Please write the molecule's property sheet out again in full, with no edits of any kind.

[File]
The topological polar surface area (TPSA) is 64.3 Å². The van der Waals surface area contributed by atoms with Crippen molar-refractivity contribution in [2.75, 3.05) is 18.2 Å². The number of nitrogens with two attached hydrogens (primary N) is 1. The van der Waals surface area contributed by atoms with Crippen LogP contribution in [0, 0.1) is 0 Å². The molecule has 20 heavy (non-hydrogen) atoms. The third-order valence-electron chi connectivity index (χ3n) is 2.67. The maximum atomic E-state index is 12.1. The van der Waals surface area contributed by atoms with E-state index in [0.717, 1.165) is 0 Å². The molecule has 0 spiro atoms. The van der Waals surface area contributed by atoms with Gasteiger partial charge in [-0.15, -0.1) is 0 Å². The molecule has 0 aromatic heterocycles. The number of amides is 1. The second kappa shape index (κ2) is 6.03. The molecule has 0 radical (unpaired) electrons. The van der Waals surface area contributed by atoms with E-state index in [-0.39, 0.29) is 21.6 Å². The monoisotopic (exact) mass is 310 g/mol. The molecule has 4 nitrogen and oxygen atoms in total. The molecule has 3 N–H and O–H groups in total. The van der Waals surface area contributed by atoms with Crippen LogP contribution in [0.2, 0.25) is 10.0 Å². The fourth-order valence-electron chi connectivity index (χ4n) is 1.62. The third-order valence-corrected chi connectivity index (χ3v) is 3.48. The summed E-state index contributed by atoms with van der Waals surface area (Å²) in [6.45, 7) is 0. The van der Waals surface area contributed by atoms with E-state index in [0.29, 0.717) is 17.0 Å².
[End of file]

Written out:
The topological polar surface area (TPSA) is 64.3 Å². The van der Waals surface area contributed by atoms with Crippen molar-refractivity contribution in [2.75, 3.05) is 18.2 Å². The number of nitrogens with two attached hydrogens (primary N) is 1. The van der Waals surface area contributed by atoms with Crippen LogP contribution in [0, 0.1) is 0 Å². The molecule has 20 heavy (non-hydrogen) atoms. The third-order valence-electron chi connectivity index (χ3n) is 2.67. The maximum atomic E-state index is 12.1. The van der Waals surface area contributed by atoms with E-state index in [0.717, 1.165) is 0 Å². The molecule has 0 spiro atoms. The van der Waals surface area contributed by atoms with Gasteiger partial charge in [-0.15, -0.1) is 0 Å². The molecule has 0 aromatic heterocycles. The number of amides is 1. The second kappa shape index (κ2) is 6.03. The molecule has 0 radical (unpaired) electrons. The van der Waals surface area contributed by atoms with E-state index in [-0.39, 0.29) is 21.6 Å². The monoisotopic (exact) mass is 310 g/mol. The molecule has 4 nitrogen and oxygen atoms in total. The molecule has 3 N–H and O–H groups in total. The van der Waals surface area contributed by atoms with Crippen LogP contribution in [0.2, 0.25) is 10.0 Å². The fourth-order valence-electron chi connectivity index (χ4n) is 1.62. The third-order valence-corrected chi connectivity index (χ3v) is 3.48. The summed E-state index contributed by atoms with van der Waals surface area (Å²) in [6.45, 7) is 0. The van der Waals surface area contributed by atoms with E-state index in [0.29, 0.717) is 17.0 Å².